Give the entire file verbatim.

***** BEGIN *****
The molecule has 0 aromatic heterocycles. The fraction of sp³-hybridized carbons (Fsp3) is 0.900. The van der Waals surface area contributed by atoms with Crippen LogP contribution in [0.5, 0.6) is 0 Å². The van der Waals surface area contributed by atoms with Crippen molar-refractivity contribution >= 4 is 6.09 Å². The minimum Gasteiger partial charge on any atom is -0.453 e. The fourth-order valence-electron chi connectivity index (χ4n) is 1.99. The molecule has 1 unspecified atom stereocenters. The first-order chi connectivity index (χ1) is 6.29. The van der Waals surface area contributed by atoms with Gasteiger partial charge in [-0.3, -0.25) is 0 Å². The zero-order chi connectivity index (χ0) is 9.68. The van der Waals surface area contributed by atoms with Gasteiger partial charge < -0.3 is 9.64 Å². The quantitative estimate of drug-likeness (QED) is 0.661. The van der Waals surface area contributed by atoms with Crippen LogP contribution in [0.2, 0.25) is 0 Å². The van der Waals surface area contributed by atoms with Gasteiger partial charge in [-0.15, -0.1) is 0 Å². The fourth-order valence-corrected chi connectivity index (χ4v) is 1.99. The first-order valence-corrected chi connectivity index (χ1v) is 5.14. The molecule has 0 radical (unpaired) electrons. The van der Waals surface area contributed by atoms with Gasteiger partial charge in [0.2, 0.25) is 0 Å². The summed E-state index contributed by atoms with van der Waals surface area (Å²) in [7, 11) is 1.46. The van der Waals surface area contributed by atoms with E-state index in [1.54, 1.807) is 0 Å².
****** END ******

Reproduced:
The molecule has 0 aromatic heterocycles. The fraction of sp³-hybridized carbons (Fsp3) is 0.900. The van der Waals surface area contributed by atoms with Crippen LogP contribution in [0.5, 0.6) is 0 Å². The van der Waals surface area contributed by atoms with Crippen molar-refractivity contribution >= 4 is 6.09 Å². The minimum Gasteiger partial charge on any atom is -0.453 e. The fourth-order valence-electron chi connectivity index (χ4n) is 1.99. The molecule has 1 unspecified atom stereocenters. The first-order chi connectivity index (χ1) is 6.29. The van der Waals surface area contributed by atoms with Gasteiger partial charge in [-0.3, -0.25) is 0 Å². The zero-order chi connectivity index (χ0) is 9.68. The van der Waals surface area contributed by atoms with Gasteiger partial charge < -0.3 is 9.64 Å². The quantitative estimate of drug-likeness (QED) is 0.661. The van der Waals surface area contributed by atoms with Crippen LogP contribution in [0.2, 0.25) is 0 Å². The van der Waals surface area contributed by atoms with Gasteiger partial charge in [-0.15, -0.1) is 0 Å². The fourth-order valence-corrected chi connectivity index (χ4v) is 1.99. The first-order valence-corrected chi connectivity index (χ1v) is 5.14. The molecule has 0 radical (unpaired) electrons. The van der Waals surface area contributed by atoms with Gasteiger partial charge in [0.2, 0.25) is 0 Å². The summed E-state index contributed by atoms with van der Waals surface area (Å²) in [7, 11) is 1.46. The van der Waals surface area contributed by atoms with E-state index in [1.54, 1.807) is 0 Å².